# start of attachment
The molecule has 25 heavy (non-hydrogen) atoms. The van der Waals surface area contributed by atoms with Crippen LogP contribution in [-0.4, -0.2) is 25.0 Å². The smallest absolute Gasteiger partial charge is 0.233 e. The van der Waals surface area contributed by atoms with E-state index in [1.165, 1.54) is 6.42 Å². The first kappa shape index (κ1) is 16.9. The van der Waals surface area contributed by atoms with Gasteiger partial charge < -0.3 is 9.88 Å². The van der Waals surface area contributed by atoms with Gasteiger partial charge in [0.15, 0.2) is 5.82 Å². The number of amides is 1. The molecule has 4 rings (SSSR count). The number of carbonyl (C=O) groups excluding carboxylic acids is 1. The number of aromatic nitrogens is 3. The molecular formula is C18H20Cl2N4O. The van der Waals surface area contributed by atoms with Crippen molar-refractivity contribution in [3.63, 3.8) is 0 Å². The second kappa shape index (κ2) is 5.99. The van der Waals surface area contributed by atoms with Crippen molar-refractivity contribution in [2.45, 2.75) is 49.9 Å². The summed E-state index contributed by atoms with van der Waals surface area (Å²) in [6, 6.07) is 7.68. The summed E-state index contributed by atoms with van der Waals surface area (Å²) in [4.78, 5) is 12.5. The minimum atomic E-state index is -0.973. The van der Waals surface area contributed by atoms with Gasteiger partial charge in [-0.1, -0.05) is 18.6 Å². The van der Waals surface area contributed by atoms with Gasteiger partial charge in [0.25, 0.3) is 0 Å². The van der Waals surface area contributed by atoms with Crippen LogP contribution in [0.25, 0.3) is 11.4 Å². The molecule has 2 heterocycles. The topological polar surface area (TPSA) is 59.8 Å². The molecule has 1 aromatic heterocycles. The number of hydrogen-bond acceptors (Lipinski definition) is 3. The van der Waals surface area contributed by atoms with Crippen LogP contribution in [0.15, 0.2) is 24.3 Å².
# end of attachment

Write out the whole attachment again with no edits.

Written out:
The molecule has 25 heavy (non-hydrogen) atoms. The van der Waals surface area contributed by atoms with Crippen LogP contribution in [-0.4, -0.2) is 25.0 Å². The smallest absolute Gasteiger partial charge is 0.233 e. The van der Waals surface area contributed by atoms with E-state index in [1.165, 1.54) is 6.42 Å². The first kappa shape index (κ1) is 16.9. The van der Waals surface area contributed by atoms with Gasteiger partial charge < -0.3 is 9.88 Å². The van der Waals surface area contributed by atoms with Gasteiger partial charge in [0.15, 0.2) is 5.82 Å². The number of amides is 1. The molecule has 4 rings (SSSR count). The number of carbonyl (C=O) groups excluding carboxylic acids is 1. The number of aromatic nitrogens is 3. The molecular formula is C18H20Cl2N4O. The van der Waals surface area contributed by atoms with Crippen molar-refractivity contribution in [3.63, 3.8) is 0 Å². The second kappa shape index (κ2) is 5.99. The van der Waals surface area contributed by atoms with Crippen molar-refractivity contribution in [2.45, 2.75) is 49.9 Å². The summed E-state index contributed by atoms with van der Waals surface area (Å²) in [6, 6.07) is 7.68. The summed E-state index contributed by atoms with van der Waals surface area (Å²) in [4.78, 5) is 12.5. The minimum atomic E-state index is -0.973. The van der Waals surface area contributed by atoms with Gasteiger partial charge in [-0.1, -0.05) is 18.6 Å². The van der Waals surface area contributed by atoms with Gasteiger partial charge in [0.25, 0.3) is 0 Å². The van der Waals surface area contributed by atoms with Crippen LogP contribution in [0.25, 0.3) is 11.4 Å². The molecule has 2 heterocycles. The topological polar surface area (TPSA) is 59.8 Å². The molecule has 1 aromatic heterocycles. The number of hydrogen-bond acceptors (Lipinski definition) is 3. The van der Waals surface area contributed by atoms with Crippen LogP contribution in [0.15, 0.2) is 24.3 Å².